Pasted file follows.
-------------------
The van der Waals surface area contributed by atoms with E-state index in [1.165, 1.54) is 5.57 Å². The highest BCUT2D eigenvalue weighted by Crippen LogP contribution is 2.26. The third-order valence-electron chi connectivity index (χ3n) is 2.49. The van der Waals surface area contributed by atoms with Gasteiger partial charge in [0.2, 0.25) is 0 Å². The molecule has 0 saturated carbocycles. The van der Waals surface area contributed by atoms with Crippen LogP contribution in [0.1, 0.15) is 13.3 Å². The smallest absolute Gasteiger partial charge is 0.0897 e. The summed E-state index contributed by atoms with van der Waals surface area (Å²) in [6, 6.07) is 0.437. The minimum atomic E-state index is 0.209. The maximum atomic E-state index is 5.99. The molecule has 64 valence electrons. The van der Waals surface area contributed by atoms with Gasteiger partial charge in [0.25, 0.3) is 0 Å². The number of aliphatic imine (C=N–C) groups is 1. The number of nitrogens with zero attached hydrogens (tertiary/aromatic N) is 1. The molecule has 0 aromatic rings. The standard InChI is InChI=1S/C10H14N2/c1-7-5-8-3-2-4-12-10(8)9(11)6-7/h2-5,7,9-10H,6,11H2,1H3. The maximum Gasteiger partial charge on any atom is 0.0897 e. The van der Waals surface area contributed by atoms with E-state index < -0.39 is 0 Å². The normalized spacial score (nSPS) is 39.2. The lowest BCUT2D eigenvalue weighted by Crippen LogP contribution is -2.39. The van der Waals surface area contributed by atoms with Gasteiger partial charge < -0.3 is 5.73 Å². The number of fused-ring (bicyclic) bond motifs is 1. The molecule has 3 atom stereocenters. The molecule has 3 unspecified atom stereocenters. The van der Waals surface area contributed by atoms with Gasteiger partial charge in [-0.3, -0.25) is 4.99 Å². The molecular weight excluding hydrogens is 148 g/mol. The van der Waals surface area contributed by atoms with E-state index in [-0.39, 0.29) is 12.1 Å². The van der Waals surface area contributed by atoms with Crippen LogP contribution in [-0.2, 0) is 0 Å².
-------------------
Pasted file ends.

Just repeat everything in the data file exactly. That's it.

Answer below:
The van der Waals surface area contributed by atoms with E-state index in [1.165, 1.54) is 5.57 Å². The highest BCUT2D eigenvalue weighted by Crippen LogP contribution is 2.26. The third-order valence-electron chi connectivity index (χ3n) is 2.49. The van der Waals surface area contributed by atoms with Gasteiger partial charge in [0.2, 0.25) is 0 Å². The molecule has 0 saturated carbocycles. The van der Waals surface area contributed by atoms with Crippen LogP contribution in [0.1, 0.15) is 13.3 Å². The smallest absolute Gasteiger partial charge is 0.0897 e. The summed E-state index contributed by atoms with van der Waals surface area (Å²) in [6, 6.07) is 0.437. The minimum atomic E-state index is 0.209. The maximum atomic E-state index is 5.99. The molecule has 64 valence electrons. The van der Waals surface area contributed by atoms with Gasteiger partial charge in [0.25, 0.3) is 0 Å². The number of aliphatic imine (C=N–C) groups is 1. The number of nitrogens with zero attached hydrogens (tertiary/aromatic N) is 1. The molecule has 0 aromatic rings. The standard InChI is InChI=1S/C10H14N2/c1-7-5-8-3-2-4-12-10(8)9(11)6-7/h2-5,7,9-10H,6,11H2,1H3. The maximum Gasteiger partial charge on any atom is 0.0897 e. The van der Waals surface area contributed by atoms with E-state index < -0.39 is 0 Å². The normalized spacial score (nSPS) is 39.2. The lowest BCUT2D eigenvalue weighted by Crippen LogP contribution is -2.39. The van der Waals surface area contributed by atoms with Gasteiger partial charge < -0.3 is 5.73 Å². The number of fused-ring (bicyclic) bond motifs is 1. The molecule has 3 atom stereocenters. The molecule has 3 unspecified atom stereocenters. The van der Waals surface area contributed by atoms with Gasteiger partial charge in [-0.3, -0.25) is 4.99 Å². The molecular weight excluding hydrogens is 148 g/mol. The van der Waals surface area contributed by atoms with E-state index in [-0.39, 0.29) is 12.1 Å². The van der Waals surface area contributed by atoms with Crippen LogP contribution in [-0.2, 0) is 0 Å².